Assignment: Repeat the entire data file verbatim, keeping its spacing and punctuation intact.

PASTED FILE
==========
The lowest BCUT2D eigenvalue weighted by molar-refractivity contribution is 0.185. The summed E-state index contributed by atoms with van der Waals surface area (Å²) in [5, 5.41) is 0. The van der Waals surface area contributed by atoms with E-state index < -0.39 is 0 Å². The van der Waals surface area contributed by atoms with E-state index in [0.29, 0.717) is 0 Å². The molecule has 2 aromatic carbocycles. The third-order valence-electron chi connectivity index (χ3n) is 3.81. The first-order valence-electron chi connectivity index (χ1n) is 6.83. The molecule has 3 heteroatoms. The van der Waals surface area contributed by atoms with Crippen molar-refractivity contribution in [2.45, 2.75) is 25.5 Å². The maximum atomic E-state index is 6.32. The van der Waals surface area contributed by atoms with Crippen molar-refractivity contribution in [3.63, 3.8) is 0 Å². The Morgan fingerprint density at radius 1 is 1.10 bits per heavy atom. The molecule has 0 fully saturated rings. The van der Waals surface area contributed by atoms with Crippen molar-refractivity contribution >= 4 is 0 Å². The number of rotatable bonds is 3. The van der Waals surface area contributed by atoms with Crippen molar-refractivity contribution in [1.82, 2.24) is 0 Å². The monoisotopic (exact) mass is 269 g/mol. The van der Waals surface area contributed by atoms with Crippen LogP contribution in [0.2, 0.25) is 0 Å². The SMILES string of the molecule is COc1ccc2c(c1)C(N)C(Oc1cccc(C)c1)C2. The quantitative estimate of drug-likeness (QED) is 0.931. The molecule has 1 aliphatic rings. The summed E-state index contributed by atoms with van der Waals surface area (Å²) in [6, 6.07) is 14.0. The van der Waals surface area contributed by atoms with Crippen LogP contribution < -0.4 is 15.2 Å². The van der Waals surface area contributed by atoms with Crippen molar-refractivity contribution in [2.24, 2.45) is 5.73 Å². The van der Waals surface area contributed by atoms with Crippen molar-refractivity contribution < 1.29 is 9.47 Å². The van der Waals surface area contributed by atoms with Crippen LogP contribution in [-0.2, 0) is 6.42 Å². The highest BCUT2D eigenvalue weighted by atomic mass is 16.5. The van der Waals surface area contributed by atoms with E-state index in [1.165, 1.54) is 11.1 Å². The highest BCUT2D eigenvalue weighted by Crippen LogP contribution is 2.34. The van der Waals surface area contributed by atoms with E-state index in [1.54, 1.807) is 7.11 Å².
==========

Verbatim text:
The lowest BCUT2D eigenvalue weighted by molar-refractivity contribution is 0.185. The summed E-state index contributed by atoms with van der Waals surface area (Å²) in [5, 5.41) is 0. The van der Waals surface area contributed by atoms with E-state index < -0.39 is 0 Å². The van der Waals surface area contributed by atoms with E-state index in [0.29, 0.717) is 0 Å². The molecule has 2 aromatic carbocycles. The third-order valence-electron chi connectivity index (χ3n) is 3.81. The first-order valence-electron chi connectivity index (χ1n) is 6.83. The molecule has 3 heteroatoms. The van der Waals surface area contributed by atoms with Crippen molar-refractivity contribution in [2.45, 2.75) is 25.5 Å². The maximum atomic E-state index is 6.32. The van der Waals surface area contributed by atoms with Crippen molar-refractivity contribution in [3.63, 3.8) is 0 Å². The Morgan fingerprint density at radius 1 is 1.10 bits per heavy atom. The molecule has 0 fully saturated rings. The van der Waals surface area contributed by atoms with Crippen molar-refractivity contribution >= 4 is 0 Å². The number of rotatable bonds is 3. The van der Waals surface area contributed by atoms with Crippen molar-refractivity contribution in [1.82, 2.24) is 0 Å². The monoisotopic (exact) mass is 269 g/mol. The van der Waals surface area contributed by atoms with Crippen LogP contribution in [0.2, 0.25) is 0 Å². The SMILES string of the molecule is COc1ccc2c(c1)C(N)C(Oc1cccc(C)c1)C2. The quantitative estimate of drug-likeness (QED) is 0.931. The molecule has 1 aliphatic rings. The summed E-state index contributed by atoms with van der Waals surface area (Å²) in [6, 6.07) is 14.0. The van der Waals surface area contributed by atoms with Crippen LogP contribution < -0.4 is 15.2 Å². The van der Waals surface area contributed by atoms with Crippen molar-refractivity contribution in [2.24, 2.45) is 5.73 Å². The van der Waals surface area contributed by atoms with Crippen molar-refractivity contribution < 1.29 is 9.47 Å². The van der Waals surface area contributed by atoms with Crippen LogP contribution in [-0.2, 0) is 6.42 Å². The highest BCUT2D eigenvalue weighted by atomic mass is 16.5. The van der Waals surface area contributed by atoms with E-state index in [1.165, 1.54) is 11.1 Å². The highest BCUT2D eigenvalue weighted by Crippen LogP contribution is 2.34. The van der Waals surface area contributed by atoms with E-state index in [1.54, 1.807) is 7.11 Å².